Proposals are especially critical in marketing. With so many areas of specialization, channels, deliverable types, and metrics to keep up with, you'll need to set expectations for the relationship between you and the client.

A consulting proposal for marketing might include an outline of your strategic framework, the overall goals, and perhaps even the smaller milestones you want to be measured by. This free marketing proposal template is a great place to start.

Featured Resource: Free Marketing Consulting Proposal Template

Download the Template for Free

This proposal template includes the following sections:

  • Our Company and Team. In this section, you’ll give a thorough overview of your business by providing a list of your services and proposed team for the project.
  • Project Scope. Summarize the project in its entirety. You’ll write a short summary, a proposed solution, and a description of projected outcomes.
  • Project Schedule. List out the different stages of the project with their start and completion dates.
  • Your Investment. Outline what the client will be paying for in an itemized table.
  • Contact Us. Give the client an opportunity to contact you by listing your information here.
  • Contract and Signatures. Streamline the process by inviting the client to sign right away.
  • Additional Materials. If you want to include case studies, portfolio items, or testimonials, include them here.

How to Write a Consulting Proposal

Feeling stuck? Let’s take a look at a sample consulting proposal. To adapt this sample for your own use, I recommend replacing the mentions of the specific project with what you’ll actually be doing for your client.

Tamara Akingbola

Hotel One

123 Hotel Street, Office #123

City, State 12345

December 1, 20XX

Your Name

Consultancy Name

123 Consulting Street, Office #123

City, State 12345

Consulting Proposal

Dear Mrs. Akingbola,

It’s a pleasure to work with you on the website marketing project we discussed over the phone. I look forward to growing your website’s organic traffic at a sustained scale, helping you boost bookings and reservations, and improving the bottom line at your hotel.

In this proposal, I’ll go over a brief project summary, cover the project’s scope, share deliverables, outline a timeline, and give more details about your investment. I’ll also provide some quick next steps.


The purpose of this project is to grow organic traffic for Hotel One’s website. Due to increasing competition, older content marketing practices, and reports of a clunky user experience, the business has suffered from a marked decrease in organic traffic, which has reduced reservations and, therefore, revenue.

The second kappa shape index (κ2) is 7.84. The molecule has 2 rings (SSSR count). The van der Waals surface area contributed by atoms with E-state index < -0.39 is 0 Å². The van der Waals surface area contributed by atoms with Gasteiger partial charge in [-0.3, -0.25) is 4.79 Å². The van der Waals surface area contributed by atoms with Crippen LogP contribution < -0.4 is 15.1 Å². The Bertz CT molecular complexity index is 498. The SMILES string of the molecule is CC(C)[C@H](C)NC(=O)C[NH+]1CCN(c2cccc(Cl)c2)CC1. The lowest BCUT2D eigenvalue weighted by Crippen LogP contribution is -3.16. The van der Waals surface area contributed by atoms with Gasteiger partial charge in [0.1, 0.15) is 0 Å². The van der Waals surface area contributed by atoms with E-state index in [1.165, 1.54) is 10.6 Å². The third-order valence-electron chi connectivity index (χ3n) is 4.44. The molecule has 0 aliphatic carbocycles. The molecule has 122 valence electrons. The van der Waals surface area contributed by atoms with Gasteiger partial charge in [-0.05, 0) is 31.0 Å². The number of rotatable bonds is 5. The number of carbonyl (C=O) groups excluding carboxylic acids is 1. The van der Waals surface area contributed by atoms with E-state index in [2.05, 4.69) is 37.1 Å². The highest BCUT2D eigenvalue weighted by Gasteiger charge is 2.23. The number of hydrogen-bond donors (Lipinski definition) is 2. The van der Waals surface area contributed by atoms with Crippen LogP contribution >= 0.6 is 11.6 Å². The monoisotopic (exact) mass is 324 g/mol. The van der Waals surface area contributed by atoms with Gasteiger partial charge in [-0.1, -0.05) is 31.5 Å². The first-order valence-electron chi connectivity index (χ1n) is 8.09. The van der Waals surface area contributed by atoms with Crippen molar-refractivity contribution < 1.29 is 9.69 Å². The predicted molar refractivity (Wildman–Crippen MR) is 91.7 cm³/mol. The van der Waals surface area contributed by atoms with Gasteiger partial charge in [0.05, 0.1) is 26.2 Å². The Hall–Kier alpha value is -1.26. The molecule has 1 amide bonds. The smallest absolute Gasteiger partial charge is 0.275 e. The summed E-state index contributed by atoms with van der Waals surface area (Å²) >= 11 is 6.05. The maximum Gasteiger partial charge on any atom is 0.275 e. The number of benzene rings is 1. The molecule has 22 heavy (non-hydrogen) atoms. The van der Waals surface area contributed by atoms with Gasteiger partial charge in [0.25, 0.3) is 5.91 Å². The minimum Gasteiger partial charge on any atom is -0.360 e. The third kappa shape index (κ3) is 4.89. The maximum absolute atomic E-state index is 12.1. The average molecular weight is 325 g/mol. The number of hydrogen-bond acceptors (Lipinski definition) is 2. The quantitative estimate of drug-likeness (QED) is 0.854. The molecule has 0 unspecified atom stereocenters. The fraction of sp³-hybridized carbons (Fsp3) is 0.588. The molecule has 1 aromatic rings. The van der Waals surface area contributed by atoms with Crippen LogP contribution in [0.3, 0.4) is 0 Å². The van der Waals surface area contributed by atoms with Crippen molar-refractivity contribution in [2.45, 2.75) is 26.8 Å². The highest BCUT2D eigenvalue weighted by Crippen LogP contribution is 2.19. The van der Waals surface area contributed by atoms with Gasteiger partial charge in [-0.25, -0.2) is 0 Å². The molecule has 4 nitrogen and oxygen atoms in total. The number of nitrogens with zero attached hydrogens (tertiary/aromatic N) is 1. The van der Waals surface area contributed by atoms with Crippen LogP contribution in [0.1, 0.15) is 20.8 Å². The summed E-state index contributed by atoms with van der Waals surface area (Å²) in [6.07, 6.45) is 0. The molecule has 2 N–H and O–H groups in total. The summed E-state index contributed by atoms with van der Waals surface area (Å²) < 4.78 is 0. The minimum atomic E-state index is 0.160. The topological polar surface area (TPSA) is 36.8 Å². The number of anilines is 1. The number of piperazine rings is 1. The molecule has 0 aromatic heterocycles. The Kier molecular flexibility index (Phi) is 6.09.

My digital marketing consulting firm specializes in cases just like yours. I have more than ten years of experience driving results for small businesses in the hospitality industry. My last client, Hotel Two, saw a 233% increase in bookings YoY after I worked with them.

Project Scope

To grow organic traffic and achieve sustained growth, I will be undertaking the following tasks.

  • Complete a comprehensive content and technical audit of the entire website.
  • Carry out usability tests on a user testing platform to check what’s currently working and what’s not.
  • Consult with you as I create a new and improved content strategy.
  • Hire two freelance writers to rewrite the entire website.
  • Bring in the expertise of a web developer to design a modern and search-engine-optimized website.


The objectives of the project are as follows.

  • Publish relevant, keyword-optimized content that drives more users to the reservation page.
  • Improve the UX of the site both in the front- and back-end.
  • Increase the average ranking for target keywords by at least 2 spots.
  • Get on the first page of Google SERPs for at least 20% of the target keywords.
  • Redesign the entire website so that it exceeds current design and usability standards.


You’ll receive five deliverables from me.

  • A PDF document with my findings from the content and technical audit.
  • A presentation with findings from the usability tests and suggested improvements.
  • A new content plan that will be approved by you prior to execution.
  • An editable copy of both the rewritten and newly-written website pages.
  • An entirely redesigned website with the new content and technical improvements in place.


The estimated completion time for the entire project is six months.


Start Date

Completion Date

Content Audit

January 1

January 14

Technical Audit

January 15

January 31

Usability Tests

February 1

February 7

Content Plan Creation

February 8

February 28

Content Plan Review and Approval

March 1

March 7

Content Creation

March 8

April 30

Website Redesign

April 1

June 1


I charge fees per project based on the estimated time to completion.